Emmett Machinists knock off Quicksteps in Vintage Base Ball

By Steve Williams

I had heard about vintage “base ball” being played at the Historic Ramsey House, but I had never been to a game. So Saturday afternoon (June 10) I finally got out there to check it out.

I’m glad I did. It was very interesting and fun to watch. I guarantee it won’t take me long to go back.

After parking and on my way to the field, I passed by some Cherokee Indians on the property and a group of folks from the Colonial era picnicking. I later learned they were with “Tennesseans for Living History” and portraying 18th century living.

Portrayals of President Abraham Lincoln and Mary Lincoln also were on the grounds.

As I approached the field and saw the base ball players and their attire, I thought to myself: “This is really like going back in time.”

The second game of the day between the Knoxville Holstons and the Cumberland Club of Nashville was just finishing. The Holstons also played in the opening game at 11 that morning against the Lightfoot Club of Chattanooga.

There was a 30-minute break before Emmett Machinists of Knoxville would play the Quicksteps of Spring Hill.

By the way, a player for the Quicksteps told me their nickname was derived from players hurrying to get to the “outhouse” during games back in the day!

The atmosphere was laid back in between games and a 4-year-old boy from Seymour got to go on the field and take some swings against one of the team’s pitchers. After a few misses, the determined lad hit the ball and ran the bases. After crossing the plate, one of the players lifted the boy up so he could yank the rope to ring the bell. Apparently, this was done in games in this era nearly 160 years ago.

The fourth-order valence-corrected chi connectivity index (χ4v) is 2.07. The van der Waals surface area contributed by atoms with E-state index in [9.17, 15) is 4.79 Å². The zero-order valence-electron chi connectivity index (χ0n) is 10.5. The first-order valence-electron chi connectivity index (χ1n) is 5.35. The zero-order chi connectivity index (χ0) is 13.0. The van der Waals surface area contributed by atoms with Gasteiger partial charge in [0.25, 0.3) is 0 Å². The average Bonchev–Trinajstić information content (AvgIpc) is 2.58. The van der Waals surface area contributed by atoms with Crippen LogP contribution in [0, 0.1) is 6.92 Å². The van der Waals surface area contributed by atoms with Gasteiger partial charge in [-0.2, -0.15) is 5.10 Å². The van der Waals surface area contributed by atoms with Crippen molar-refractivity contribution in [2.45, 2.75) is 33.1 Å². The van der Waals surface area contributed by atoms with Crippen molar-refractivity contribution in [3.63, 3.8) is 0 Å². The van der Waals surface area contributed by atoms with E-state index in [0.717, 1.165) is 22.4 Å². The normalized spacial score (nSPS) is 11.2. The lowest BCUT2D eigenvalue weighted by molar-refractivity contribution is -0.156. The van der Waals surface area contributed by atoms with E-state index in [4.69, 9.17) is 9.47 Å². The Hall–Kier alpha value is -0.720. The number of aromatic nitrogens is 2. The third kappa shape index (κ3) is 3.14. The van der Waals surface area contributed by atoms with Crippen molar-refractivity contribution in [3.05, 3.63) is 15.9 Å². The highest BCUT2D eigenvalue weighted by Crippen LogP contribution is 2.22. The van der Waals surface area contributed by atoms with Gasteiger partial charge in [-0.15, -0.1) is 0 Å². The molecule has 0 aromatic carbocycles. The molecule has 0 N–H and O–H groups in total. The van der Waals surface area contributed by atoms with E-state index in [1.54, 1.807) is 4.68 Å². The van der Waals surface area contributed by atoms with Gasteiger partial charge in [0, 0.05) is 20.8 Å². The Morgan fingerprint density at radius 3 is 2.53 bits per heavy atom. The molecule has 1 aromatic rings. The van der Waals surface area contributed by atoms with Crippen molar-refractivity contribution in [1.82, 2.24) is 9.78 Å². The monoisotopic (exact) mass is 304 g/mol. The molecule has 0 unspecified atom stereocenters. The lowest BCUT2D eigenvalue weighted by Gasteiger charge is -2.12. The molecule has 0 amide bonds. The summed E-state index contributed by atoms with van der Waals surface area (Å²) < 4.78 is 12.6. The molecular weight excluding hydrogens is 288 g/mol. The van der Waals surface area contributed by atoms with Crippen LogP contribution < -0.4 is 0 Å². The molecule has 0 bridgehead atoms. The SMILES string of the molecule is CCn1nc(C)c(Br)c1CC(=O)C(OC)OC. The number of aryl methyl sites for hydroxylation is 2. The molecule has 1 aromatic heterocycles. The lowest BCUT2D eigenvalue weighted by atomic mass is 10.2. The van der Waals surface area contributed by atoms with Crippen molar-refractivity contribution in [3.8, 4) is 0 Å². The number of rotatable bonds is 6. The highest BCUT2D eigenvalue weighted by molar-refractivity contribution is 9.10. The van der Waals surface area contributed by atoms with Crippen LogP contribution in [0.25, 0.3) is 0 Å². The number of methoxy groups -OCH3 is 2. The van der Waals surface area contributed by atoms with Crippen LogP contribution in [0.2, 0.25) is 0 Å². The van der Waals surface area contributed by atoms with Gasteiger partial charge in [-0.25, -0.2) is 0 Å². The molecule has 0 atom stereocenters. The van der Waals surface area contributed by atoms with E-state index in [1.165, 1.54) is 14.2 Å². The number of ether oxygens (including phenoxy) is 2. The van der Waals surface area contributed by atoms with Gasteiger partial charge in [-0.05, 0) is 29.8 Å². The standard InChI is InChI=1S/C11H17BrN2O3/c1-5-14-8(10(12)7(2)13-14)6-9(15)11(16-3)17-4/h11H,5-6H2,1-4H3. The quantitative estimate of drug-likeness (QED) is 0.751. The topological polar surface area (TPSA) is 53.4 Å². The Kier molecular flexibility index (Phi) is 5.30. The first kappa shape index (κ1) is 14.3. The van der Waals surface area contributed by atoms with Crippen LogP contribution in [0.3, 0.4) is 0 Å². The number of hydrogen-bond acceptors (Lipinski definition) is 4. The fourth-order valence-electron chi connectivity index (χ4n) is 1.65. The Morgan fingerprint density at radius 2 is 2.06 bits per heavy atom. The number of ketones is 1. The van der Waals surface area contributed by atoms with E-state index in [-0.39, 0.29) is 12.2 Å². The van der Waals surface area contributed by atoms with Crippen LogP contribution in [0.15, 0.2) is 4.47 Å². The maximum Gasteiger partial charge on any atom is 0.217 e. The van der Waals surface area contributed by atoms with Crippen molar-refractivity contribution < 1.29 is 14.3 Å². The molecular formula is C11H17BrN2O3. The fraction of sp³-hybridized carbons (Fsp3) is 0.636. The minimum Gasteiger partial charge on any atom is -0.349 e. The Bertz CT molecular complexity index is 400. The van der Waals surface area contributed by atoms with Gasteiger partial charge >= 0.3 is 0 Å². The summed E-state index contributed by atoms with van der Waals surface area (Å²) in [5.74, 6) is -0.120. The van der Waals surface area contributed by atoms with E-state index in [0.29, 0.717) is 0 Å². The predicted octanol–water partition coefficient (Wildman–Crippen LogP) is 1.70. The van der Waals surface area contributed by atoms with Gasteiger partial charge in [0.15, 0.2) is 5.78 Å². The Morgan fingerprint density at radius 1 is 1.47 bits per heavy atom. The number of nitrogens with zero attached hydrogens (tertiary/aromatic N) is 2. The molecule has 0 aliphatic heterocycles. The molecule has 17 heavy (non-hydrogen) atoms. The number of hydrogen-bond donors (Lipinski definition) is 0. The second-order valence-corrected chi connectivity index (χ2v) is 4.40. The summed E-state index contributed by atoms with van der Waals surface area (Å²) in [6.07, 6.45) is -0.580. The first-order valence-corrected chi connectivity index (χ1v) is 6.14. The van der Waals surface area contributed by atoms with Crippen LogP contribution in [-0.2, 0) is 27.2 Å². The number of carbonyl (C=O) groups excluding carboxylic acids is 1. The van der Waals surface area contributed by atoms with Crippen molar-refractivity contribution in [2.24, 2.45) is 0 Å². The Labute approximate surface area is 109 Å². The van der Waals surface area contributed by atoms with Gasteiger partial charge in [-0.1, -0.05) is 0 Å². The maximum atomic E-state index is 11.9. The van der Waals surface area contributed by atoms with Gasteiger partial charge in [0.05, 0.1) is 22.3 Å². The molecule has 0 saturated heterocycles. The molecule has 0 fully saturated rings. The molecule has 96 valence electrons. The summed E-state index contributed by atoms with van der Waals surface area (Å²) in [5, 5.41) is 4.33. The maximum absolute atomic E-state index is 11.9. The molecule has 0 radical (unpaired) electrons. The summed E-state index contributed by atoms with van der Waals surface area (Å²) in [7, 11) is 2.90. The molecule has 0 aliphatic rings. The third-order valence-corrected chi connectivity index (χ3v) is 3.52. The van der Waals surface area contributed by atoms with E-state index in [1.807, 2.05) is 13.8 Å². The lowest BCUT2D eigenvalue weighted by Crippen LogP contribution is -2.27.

Spectators on hand were settling into their lawn chairs and there were several shady areas behind the backstop and down the third base side of the field in the late afternoon.

After introduction of the players, the “arbiter” (umpire) tossed the bat up between two opposing players, and the one who grabbed the knob had the choice of batting first or last. This time, the Machinists got to bat last.

Noticeable differences in the vintage game: Players do not wear a glove. Pitches were thrown underhanded. The arbiter did not call balls and strikes, so there was not any base on balls. The “striker” (batter) had to swing and miss three times to be out. A warning from the arbiter, however, could be given to the striker if he repeatedly did not swing at good pitches over the plate.

Yes, the “plate” was actually round and the bases were “sacks.”

“You still have three outs in an inning. That’s about the only thing that hasn’t changed,” said a player on the Machinists.

This vintage game was played according to 1864 rules, which was the last year a fielder could catch a ball on “the first bound” for an out. Starting in 1865, the ball had to be caught in the air like in today’s game.

It was a see-saw battle. Spring Hill went ahead 15-14 when they scored three runs in the top of the ninth inning. But with the bases loaded in the bottom of the ninth, Chase McSpaddin, a burly left-handed slugger for the Machinists, lifted the Knoxville team to a 16-15 victory when he drove in two runs with a hit to center field.

It was a big win for Emmett Machinists, considering the Quicksteps won the 2022 pennant in the Tennessee Association of Vintage Base Ball. This season the league has nine teams, including three in Nashville.


MORE TO COME: There are three more dates on the schedule this season for vintage base ball at Historic Ramsey House.

The Knoxville Holstons and Emmett Machinists of Knoxville will square off Saturday (June 24) at 1 o’clock and it will be Greatest Dad’s Day.

Games also are scheduled for July 8 and Aug. 5.

Admission and parking is free and concessions are available.

As I drove home, a suitable item I thought that could be added to their menu was Cracker Jack, which came on the scene in 1896 and is famous for its connection to baseball lore.

But then, even that product may be too modern for vintage base ball.